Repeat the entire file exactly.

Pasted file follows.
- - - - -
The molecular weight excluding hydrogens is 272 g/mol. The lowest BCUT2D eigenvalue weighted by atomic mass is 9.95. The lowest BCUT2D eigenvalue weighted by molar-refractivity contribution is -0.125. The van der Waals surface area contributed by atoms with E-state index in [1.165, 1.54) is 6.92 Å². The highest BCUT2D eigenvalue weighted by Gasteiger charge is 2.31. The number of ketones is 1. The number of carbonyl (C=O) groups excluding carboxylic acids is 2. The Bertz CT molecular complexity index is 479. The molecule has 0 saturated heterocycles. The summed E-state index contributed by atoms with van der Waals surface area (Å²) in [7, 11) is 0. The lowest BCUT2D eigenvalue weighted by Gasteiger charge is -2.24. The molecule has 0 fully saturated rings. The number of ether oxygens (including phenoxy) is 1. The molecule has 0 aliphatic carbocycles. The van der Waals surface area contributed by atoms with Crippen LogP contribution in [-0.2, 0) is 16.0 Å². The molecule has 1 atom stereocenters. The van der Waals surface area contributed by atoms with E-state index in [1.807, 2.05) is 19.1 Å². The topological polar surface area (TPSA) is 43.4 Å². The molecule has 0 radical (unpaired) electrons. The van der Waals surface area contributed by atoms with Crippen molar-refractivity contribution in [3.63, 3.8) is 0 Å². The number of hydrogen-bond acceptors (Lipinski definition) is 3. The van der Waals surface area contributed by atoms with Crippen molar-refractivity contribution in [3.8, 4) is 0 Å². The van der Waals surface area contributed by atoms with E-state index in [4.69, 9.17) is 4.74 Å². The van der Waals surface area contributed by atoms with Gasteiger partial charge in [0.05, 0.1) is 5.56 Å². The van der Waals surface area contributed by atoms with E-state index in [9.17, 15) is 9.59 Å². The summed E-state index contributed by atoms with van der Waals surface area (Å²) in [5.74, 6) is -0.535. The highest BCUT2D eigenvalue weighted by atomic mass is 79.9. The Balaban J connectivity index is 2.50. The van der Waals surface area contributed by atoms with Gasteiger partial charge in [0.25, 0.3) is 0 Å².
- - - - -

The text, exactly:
The molecular weight excluding hydrogens is 272 g/mol. The lowest BCUT2D eigenvalue weighted by atomic mass is 9.95. The lowest BCUT2D eigenvalue weighted by molar-refractivity contribution is -0.125. The van der Waals surface area contributed by atoms with E-state index in [1.165, 1.54) is 6.92 Å². The highest BCUT2D eigenvalue weighted by Gasteiger charge is 2.31. The number of ketones is 1. The number of carbonyl (C=O) groups excluding carboxylic acids is 2. The Bertz CT molecular complexity index is 479. The molecule has 0 saturated heterocycles. The summed E-state index contributed by atoms with van der Waals surface area (Å²) in [7, 11) is 0. The lowest BCUT2D eigenvalue weighted by Gasteiger charge is -2.24. The molecule has 0 fully saturated rings. The number of ether oxygens (including phenoxy) is 1. The molecule has 0 aliphatic carbocycles. The van der Waals surface area contributed by atoms with Crippen LogP contribution in [-0.2, 0) is 16.0 Å². The molecule has 1 atom stereocenters. The van der Waals surface area contributed by atoms with E-state index in [1.807, 2.05) is 19.1 Å². The topological polar surface area (TPSA) is 43.4 Å². The molecule has 0 radical (unpaired) electrons. The van der Waals surface area contributed by atoms with Crippen molar-refractivity contribution in [3.63, 3.8) is 0 Å². The number of hydrogen-bond acceptors (Lipinski definition) is 3. The van der Waals surface area contributed by atoms with Crippen molar-refractivity contribution in [3.8, 4) is 0 Å². The van der Waals surface area contributed by atoms with E-state index in [4.69, 9.17) is 4.74 Å². The van der Waals surface area contributed by atoms with Gasteiger partial charge in [0.05, 0.1) is 5.56 Å². The van der Waals surface area contributed by atoms with E-state index in [9.17, 15) is 9.59 Å². The summed E-state index contributed by atoms with van der Waals surface area (Å²) in [5.74, 6) is -0.535. The highest BCUT2D eigenvalue weighted by atomic mass is 79.9. The Balaban J connectivity index is 2.50. The van der Waals surface area contributed by atoms with Gasteiger partial charge in [0.25, 0.3) is 0 Å².